## A reduction in the price of petrol by 10% enables a motorist

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### A reduction in the price of petrol by 10% enables a motorist

by guerrero » Wed Jun 19, 2013 2:11 pm
A reduction in the price of petrol by 10% enables a motorist to buy 5 gallons more for $180. Find the original price of petrol? A.$11
B. $5 C.$45
D. $400 E.$4

OAE

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by sparkles3144 » Wed Jun 19, 2013 2:21 pm
Original:

x gallons * $n = 180 Reduced New: (x+5) gallons *$(1-0.1)n = 180

(x+5)(0.9n) = 180

0.9xn + 4.5n = 180

Substitute original equation xn = 180

0.9xn + 4.5n = 180
0.9(180) + 4.5n = 180
162 + 4.5n = 180
4.5n = 180 - 162 = 18
n = 18/4.5 = $4 ### GMAT/MBA Expert GMAT Instructor Posts: 16207 Joined: Mon Dec 08, 2008 6:26 pm Location: Vancouver, BC Thanked: 5254 times Followed by:1268 members GMAT Score:770 by Brent@GMATPrepNow » Wed Jun 19, 2013 2:34 pm guerrero wrote:A reduction in the price of petrol by 10% enables a motorist to buy 5 gallons more for$180. Find the original price of petrol?

A. $11 B.$5
C. $45 D.$400
E. $4 OAE Let P = the original price per gallon. So, if the price is reduced 10%, the new price is 0.9P IMPORTANT: # of gallons purchased = ($ spent)/(price per gallon)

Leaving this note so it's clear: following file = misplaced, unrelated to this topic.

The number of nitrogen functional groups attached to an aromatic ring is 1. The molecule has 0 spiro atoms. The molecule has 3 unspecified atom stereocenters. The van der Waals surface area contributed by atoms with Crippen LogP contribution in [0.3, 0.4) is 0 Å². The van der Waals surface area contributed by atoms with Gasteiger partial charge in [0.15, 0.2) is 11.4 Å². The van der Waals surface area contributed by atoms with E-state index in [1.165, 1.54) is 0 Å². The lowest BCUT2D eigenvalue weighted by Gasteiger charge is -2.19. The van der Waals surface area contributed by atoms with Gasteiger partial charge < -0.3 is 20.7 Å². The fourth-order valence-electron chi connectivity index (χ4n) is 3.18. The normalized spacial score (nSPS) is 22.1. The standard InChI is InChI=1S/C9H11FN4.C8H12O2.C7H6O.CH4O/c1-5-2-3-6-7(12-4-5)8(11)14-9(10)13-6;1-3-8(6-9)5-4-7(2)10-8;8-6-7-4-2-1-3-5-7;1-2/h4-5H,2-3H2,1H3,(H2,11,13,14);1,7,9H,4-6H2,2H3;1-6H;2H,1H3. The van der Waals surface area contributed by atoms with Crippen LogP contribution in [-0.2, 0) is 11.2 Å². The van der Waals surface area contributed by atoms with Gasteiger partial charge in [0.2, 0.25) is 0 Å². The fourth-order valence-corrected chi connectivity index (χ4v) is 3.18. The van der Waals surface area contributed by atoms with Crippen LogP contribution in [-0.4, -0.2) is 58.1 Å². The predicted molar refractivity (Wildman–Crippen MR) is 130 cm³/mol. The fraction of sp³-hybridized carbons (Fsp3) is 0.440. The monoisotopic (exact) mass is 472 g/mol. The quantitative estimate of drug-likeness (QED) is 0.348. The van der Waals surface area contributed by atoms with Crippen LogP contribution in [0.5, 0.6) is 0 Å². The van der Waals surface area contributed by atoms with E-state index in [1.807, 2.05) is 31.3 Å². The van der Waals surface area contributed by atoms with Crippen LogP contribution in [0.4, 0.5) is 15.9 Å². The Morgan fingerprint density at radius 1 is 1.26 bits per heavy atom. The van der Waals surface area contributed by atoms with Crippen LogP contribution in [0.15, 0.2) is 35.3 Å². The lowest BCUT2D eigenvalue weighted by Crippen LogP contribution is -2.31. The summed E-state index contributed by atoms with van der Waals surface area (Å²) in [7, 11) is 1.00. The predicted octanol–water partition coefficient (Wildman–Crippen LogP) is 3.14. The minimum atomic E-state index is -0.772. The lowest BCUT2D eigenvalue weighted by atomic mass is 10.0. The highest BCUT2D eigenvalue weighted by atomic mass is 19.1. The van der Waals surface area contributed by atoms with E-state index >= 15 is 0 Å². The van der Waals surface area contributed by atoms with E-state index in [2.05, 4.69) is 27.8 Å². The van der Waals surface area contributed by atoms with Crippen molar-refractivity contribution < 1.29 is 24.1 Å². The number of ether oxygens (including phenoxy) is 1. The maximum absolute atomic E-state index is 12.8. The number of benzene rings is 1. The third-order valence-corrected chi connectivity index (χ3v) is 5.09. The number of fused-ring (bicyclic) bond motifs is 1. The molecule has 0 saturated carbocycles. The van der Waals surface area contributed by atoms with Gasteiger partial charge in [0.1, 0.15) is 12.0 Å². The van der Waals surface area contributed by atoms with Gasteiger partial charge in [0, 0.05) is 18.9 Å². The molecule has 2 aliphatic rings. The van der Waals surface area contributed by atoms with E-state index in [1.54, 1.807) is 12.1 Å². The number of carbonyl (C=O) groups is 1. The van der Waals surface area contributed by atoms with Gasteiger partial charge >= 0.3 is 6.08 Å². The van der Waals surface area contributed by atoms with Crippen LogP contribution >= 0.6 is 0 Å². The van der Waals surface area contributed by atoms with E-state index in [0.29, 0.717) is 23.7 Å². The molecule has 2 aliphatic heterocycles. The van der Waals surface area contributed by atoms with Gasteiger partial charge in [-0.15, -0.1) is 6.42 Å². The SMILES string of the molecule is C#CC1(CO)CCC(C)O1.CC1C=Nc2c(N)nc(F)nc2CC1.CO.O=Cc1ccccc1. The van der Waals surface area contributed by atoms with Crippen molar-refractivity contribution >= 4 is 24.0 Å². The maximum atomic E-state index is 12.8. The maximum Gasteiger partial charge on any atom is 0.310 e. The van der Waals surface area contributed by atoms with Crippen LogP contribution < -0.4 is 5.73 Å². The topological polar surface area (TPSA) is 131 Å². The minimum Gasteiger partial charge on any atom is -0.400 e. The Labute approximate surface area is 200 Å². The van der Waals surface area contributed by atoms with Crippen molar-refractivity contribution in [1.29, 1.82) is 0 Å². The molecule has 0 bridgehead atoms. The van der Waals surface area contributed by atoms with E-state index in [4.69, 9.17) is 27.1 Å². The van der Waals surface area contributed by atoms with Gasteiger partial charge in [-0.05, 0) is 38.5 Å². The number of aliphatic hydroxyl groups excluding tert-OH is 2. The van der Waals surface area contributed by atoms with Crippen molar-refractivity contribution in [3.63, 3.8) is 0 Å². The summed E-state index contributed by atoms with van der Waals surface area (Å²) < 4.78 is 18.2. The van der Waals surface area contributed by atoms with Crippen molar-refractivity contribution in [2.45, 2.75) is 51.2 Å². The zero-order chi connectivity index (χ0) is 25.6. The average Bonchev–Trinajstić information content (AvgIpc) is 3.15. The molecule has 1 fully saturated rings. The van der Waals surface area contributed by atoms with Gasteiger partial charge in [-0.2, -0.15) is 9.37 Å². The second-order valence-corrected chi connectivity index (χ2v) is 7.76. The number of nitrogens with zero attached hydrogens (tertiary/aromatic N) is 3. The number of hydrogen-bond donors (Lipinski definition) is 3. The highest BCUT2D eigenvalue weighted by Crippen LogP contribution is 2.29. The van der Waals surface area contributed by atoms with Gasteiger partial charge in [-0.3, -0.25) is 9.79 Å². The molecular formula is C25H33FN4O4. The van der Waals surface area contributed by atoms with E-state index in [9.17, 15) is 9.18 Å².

(# of gallons purchased for $180 at original price) + 5 = (# of gallons purchased for$180 at reduced price)
So, ($180/P) + 5 = ($180/0.9P)
At this point, you might choose to plug in the answer choices, or you can solve the equation. Let's solve the equation. . .
Given: ($180/P) + 5 = ($180/0.9P)
Eliminate the fractions by multiplying both sides by 9P: (180)(9) + 45P = (180)(10)
So, 45P = 180
P = 4

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by GMATGuruNY » Wed Jun 19, 2013 3:00 pm
guerrero wrote:A reduction in the price of petrol by 10% enables a motorist to buy 5 gallons more for $180. Find the original price of petrol? A.$11
B. $5 C.$45
D. $400 E.$4

OAE
We can plug in the answers, which represent the original price.
The correct answer choice is almost certainly a factor of $180 -- B, C, or E. The price in answer choice C --$45 per gallon -- seems way too high.

Number of gallons that can be purchased at the original price = 180/5 = 36.
Discounted price = 5 - .1(5) = 4.5.
Number of gallons that can be purchased at the discounted price = 180/4.5 = 40.
Increase in purchasing power = 40-36 = 4 gallons.
Doesn't work: the increase in purchasing power must be 5 gallons.
Eliminate B.

Number of gallons that can be purchased at the original price = 180/4 = 45.
Discounted price = 4 - .1(4) = 3.6.
Number of gallons than can be purchased at the discounted price = 180/3.6 = 1800/36 = 50.
Increase in purchasing power = 50-45 = 5 gallons.
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